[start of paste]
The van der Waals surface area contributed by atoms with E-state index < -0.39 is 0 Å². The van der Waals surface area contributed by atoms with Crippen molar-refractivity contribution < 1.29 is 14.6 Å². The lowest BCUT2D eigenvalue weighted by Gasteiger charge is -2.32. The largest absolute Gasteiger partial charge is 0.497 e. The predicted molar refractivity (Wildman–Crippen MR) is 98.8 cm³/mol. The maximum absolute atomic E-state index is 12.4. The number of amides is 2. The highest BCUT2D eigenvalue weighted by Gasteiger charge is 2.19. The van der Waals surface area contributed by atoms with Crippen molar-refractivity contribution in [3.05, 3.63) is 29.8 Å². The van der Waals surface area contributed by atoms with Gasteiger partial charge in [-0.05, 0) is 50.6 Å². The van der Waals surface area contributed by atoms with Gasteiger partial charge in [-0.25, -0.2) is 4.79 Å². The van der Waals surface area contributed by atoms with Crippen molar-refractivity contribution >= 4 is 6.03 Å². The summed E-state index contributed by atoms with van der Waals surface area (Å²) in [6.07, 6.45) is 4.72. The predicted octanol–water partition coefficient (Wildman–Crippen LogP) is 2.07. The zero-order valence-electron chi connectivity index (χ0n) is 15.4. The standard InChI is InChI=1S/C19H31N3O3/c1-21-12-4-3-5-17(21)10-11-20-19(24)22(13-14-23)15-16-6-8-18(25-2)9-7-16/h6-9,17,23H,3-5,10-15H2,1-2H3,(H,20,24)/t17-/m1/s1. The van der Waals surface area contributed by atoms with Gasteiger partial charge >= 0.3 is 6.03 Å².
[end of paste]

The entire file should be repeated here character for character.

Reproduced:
The van der Waals surface area contributed by atoms with E-state index < -0.39 is 0 Å². The van der Waals surface area contributed by atoms with Crippen molar-refractivity contribution < 1.29 is 14.6 Å². The lowest BCUT2D eigenvalue weighted by Gasteiger charge is -2.32. The largest absolute Gasteiger partial charge is 0.497 e. The predicted molar refractivity (Wildman–Crippen MR) is 98.8 cm³/mol. The maximum absolute atomic E-state index is 12.4. The number of amides is 2. The highest BCUT2D eigenvalue weighted by Gasteiger charge is 2.19. The van der Waals surface area contributed by atoms with Crippen molar-refractivity contribution in [3.05, 3.63) is 29.8 Å². The van der Waals surface area contributed by atoms with Gasteiger partial charge in [-0.05, 0) is 50.6 Å². The van der Waals surface area contributed by atoms with Gasteiger partial charge in [-0.25, -0.2) is 4.79 Å². The van der Waals surface area contributed by atoms with Crippen molar-refractivity contribution >= 4 is 6.03 Å². The summed E-state index contributed by atoms with van der Waals surface area (Å²) in [6.07, 6.45) is 4.72. The predicted octanol–water partition coefficient (Wildman–Crippen LogP) is 2.07. The zero-order valence-electron chi connectivity index (χ0n) is 15.4. The standard InChI is InChI=1S/C19H31N3O3/c1-21-12-4-3-5-17(21)10-11-20-19(24)22(13-14-23)15-16-6-8-18(25-2)9-7-16/h6-9,17,23H,3-5,10-15H2,1-2H3,(H,20,24)/t17-/m1/s1. The van der Waals surface area contributed by atoms with Gasteiger partial charge >= 0.3 is 6.03 Å².